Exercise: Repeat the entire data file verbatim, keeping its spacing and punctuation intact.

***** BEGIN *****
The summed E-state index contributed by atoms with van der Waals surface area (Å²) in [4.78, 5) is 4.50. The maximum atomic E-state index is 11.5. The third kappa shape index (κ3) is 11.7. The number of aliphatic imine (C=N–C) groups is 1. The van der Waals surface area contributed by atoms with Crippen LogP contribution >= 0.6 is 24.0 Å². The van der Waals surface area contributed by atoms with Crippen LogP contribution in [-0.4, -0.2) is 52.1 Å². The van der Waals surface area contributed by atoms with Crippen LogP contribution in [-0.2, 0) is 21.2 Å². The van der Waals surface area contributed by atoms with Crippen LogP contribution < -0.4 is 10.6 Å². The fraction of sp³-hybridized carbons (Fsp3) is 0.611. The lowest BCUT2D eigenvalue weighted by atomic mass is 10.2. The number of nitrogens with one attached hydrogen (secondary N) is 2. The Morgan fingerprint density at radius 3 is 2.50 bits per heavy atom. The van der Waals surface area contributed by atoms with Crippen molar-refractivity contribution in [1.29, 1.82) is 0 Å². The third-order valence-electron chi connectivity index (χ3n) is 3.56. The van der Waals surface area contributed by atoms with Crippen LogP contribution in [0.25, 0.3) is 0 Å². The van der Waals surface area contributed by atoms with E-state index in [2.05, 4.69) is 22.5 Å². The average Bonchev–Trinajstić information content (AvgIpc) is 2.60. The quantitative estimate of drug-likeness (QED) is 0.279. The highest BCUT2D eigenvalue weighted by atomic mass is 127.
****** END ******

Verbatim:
The summed E-state index contributed by atoms with van der Waals surface area (Å²) in [4.78, 5) is 4.50. The maximum atomic E-state index is 11.5. The third kappa shape index (κ3) is 11.7. The number of aliphatic imine (C=N–C) groups is 1. The van der Waals surface area contributed by atoms with Crippen LogP contribution >= 0.6 is 24.0 Å². The van der Waals surface area contributed by atoms with Crippen LogP contribution in [-0.4, -0.2) is 52.1 Å². The van der Waals surface area contributed by atoms with Crippen LogP contribution in [-0.2, 0) is 21.2 Å². The van der Waals surface area contributed by atoms with Crippen LogP contribution < -0.4 is 10.6 Å². The fraction of sp³-hybridized carbons (Fsp3) is 0.611. The lowest BCUT2D eigenvalue weighted by atomic mass is 10.2. The number of nitrogens with one attached hydrogen (secondary N) is 2. The Morgan fingerprint density at radius 3 is 2.50 bits per heavy atom. The van der Waals surface area contributed by atoms with Crippen molar-refractivity contribution in [1.29, 1.82) is 0 Å². The third-order valence-electron chi connectivity index (χ3n) is 3.56. The van der Waals surface area contributed by atoms with Crippen LogP contribution in [0.25, 0.3) is 0 Å². The van der Waals surface area contributed by atoms with E-state index in [2.05, 4.69) is 22.5 Å². The average Bonchev–Trinajstić information content (AvgIpc) is 2.60. The quantitative estimate of drug-likeness (QED) is 0.279. The highest BCUT2D eigenvalue weighted by atomic mass is 127.